Compared to my other work, it was written several times all over in a span of two years. I was carrying the idea in my head for a long time, struggling to get it done but trying to find a way to make it a fun story to read; that is, I want it to become a profound tribute without being a tear-jerker. I think that watching my own daughter growing up helped me understand the character of the father in my story. I put myself in her shoes and how she imagined me to be — a “giant” of sorts. I was literally the tallest and biggest figure in the family, my height and weight an imposing feature of me that I used as a detail to the character of my story. The rest of the details developed as time went by, but only got finalized in print in time for the deadline of the PBBY Salanga Writers’ Prize.
4. How many of your stories have been published into children's books and which is the most memorable?
I have written and translated several stories, but I was fortunate that almost all of them were turned into children’s books. Each of these books has a particular special place in my heart because I think of the rigors that come with their creation.
My first book, Ang Paglalakbay ni Pepito Piso, was memorable because it was my first children’s book. I was only 18 years old and in college when it came out in 1996. Although the story’s characters were dated, the lessons of the story are timeless — courage to discover what is new, ability to pick one’s self up from tragedy, and being rooted to your family and community.
My popular book, Chenelyn! Chenelyn!, was easiest to write. I finished writing it on the computer for only 30 minutes. The funny circumstance with this story was that it was my mother, more than anyone else, who inspired this story. I was frantic and stressed out while coming up with a story to beat the 5 p.m.-deadline for the 1997 PBBY Salanga Writers Prize, having decided to change my entry at the last minute. I kept on asking her to get things for me (something to drink and eat, a pillow, etc.) and she gladly obliged to my requests. Then I thought, why not write about a story about a maid who could do all these things and make it appear so fantastic to her ward? It was followed by ceaseless typing and after that, rushed to the PBBY office where I made it just in the nick of time, the last entry accepted for that day. The rest, as they say, is history.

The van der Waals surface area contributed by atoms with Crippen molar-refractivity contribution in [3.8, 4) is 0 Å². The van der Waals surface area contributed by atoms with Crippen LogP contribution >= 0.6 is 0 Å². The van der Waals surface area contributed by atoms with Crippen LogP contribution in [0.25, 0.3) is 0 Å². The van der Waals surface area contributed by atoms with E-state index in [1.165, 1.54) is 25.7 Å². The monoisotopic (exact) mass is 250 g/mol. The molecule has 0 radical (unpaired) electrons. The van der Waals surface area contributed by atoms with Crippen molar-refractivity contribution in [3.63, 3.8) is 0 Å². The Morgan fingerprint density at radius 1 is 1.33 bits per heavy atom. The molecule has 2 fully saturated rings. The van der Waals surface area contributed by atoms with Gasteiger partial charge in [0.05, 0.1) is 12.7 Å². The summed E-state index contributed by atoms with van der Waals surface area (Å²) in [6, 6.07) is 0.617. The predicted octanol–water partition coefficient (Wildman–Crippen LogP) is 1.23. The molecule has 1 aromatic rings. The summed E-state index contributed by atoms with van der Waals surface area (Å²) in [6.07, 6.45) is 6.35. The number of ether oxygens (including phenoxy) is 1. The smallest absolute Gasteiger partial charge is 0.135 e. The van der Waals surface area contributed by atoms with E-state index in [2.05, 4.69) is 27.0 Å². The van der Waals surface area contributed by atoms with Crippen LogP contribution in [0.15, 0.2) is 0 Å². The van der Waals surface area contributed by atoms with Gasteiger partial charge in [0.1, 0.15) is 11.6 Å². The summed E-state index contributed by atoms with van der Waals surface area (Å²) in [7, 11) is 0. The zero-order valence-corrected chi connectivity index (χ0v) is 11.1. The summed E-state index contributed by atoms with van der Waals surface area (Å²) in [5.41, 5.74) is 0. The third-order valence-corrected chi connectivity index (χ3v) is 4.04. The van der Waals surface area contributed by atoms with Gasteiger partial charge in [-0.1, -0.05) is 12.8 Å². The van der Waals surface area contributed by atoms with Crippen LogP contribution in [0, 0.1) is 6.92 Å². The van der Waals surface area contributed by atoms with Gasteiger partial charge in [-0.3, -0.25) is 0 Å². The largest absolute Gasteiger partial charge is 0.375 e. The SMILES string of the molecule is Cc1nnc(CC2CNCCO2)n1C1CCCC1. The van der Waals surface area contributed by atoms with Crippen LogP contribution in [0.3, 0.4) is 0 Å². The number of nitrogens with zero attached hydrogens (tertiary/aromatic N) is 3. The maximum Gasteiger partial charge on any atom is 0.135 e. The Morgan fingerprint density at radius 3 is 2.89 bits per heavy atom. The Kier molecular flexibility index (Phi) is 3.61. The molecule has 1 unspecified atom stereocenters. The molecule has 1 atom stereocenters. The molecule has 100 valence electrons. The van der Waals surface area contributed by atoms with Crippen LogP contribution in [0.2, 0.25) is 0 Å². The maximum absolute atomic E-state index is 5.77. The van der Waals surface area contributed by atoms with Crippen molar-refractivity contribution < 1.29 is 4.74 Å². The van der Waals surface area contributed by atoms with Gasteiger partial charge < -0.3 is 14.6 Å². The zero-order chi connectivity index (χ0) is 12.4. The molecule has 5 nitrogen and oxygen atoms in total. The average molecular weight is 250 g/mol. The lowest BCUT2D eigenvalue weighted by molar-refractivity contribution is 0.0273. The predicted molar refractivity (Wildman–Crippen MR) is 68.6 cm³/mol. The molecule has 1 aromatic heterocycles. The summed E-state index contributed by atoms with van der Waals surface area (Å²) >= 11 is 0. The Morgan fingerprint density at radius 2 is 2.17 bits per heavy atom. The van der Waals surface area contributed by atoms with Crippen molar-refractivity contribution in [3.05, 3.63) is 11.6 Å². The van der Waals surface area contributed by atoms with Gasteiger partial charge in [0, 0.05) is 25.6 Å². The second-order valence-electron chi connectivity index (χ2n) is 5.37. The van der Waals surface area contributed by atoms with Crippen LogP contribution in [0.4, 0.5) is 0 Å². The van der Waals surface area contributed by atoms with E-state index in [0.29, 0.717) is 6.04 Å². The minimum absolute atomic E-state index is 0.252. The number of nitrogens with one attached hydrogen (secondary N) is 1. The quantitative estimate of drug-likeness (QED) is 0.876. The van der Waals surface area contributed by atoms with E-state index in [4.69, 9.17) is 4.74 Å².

I wrote Mga Lihim sa Gabi ni Ruming in verse form because of the influence of poetry in my creative writing experience. Most of my stories were written not in paragraph form, but in sentences broken into lines that simulate the appearance of a poem. This book was written out of a fascination with an image. At that time, I was still at the office at 9 p.m. when I saw the silhouette of a cat on one of the windows. I thought, what if I write about the night habits of cats? The name of the character was inspired by a cousin who frequently goes out at night, usually to drink with buddies or meet his girlfriend.
5. As a writer for children, where do you see yourself ten years from now against the backdrop of Philippine Children's Literature?
I see myself still writing books for children, enjoying the process along with fellow children’s book writers and friends, and inspiring and teaching those who would like to pursue the craft through talks, writing workshops and school visits.